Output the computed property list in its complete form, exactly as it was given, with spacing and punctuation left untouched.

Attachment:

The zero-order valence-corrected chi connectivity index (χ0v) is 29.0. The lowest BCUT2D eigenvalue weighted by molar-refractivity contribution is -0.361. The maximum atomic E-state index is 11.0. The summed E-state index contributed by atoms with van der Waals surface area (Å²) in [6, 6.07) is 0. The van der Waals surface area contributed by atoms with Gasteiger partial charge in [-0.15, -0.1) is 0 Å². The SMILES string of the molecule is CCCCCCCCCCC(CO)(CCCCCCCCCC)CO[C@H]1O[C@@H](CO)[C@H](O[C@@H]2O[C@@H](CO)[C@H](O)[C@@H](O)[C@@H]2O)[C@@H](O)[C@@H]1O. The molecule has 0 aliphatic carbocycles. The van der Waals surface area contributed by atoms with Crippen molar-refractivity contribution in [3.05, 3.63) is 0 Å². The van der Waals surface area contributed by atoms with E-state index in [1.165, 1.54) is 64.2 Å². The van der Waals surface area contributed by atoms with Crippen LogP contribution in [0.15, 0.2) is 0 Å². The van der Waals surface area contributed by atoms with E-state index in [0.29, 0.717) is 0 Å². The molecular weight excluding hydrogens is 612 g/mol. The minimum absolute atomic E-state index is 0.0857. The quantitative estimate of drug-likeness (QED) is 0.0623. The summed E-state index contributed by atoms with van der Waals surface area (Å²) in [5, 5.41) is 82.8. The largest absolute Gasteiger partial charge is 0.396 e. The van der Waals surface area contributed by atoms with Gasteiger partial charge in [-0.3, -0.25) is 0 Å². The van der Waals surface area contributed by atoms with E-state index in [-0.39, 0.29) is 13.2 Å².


The zero-order valence-corrected chi connectivity index (χ0v) is 29.0. The lowest BCUT2D eigenvalue weighted by molar-refractivity contribution is -0.361. The maximum atomic E-state index is 11.0. The summed E-state index contributed by atoms with van der Waals surface area (Å²) in [6, 6.07) is 0. The van der Waals surface area contributed by atoms with Gasteiger partial charge in [-0.15, -0.1) is 0 Å². The SMILES string of the molecule is CCCCCCCCCCC(CO)(CCCCCCCCCC)CO[C@H]1O[C@@H](CO)[C@H](O[C@@H]2O[C@@H](CO)[C@H](O)[C@@H](O)[C@@H]2O)[C@@H](O)[C@@H]1O. The molecule has 0 aliphatic carbocycles. The van der Waals surface area contributed by atoms with Crippen molar-refractivity contribution in [3.05, 3.63) is 0 Å². The van der Waals surface area contributed by atoms with E-state index in [1.165, 1.54) is 64.2 Å². The van der Waals surface area contributed by atoms with Crippen LogP contribution in [0.15, 0.2) is 0 Å². The van der Waals surface area contributed by atoms with E-state index in [0.29, 0.717) is 0 Å². The molecular weight excluding hydrogens is 612 g/mol. The minimum absolute atomic E-state index is 0.0857. The quantitative estimate of drug-likeness (QED) is 0.0623. The summed E-state index contributed by atoms with van der Waals surface area (Å²) in [5, 5.41) is 82.8. The largest absolute Gasteiger partial charge is 0.396 e. The van der Waals surface area contributed by atoms with Gasteiger partial charge in [-0.3, -0.25) is 0 Å². The van der Waals surface area contributed by atoms with E-state index in [-0.39, 0.29) is 13.2 Å².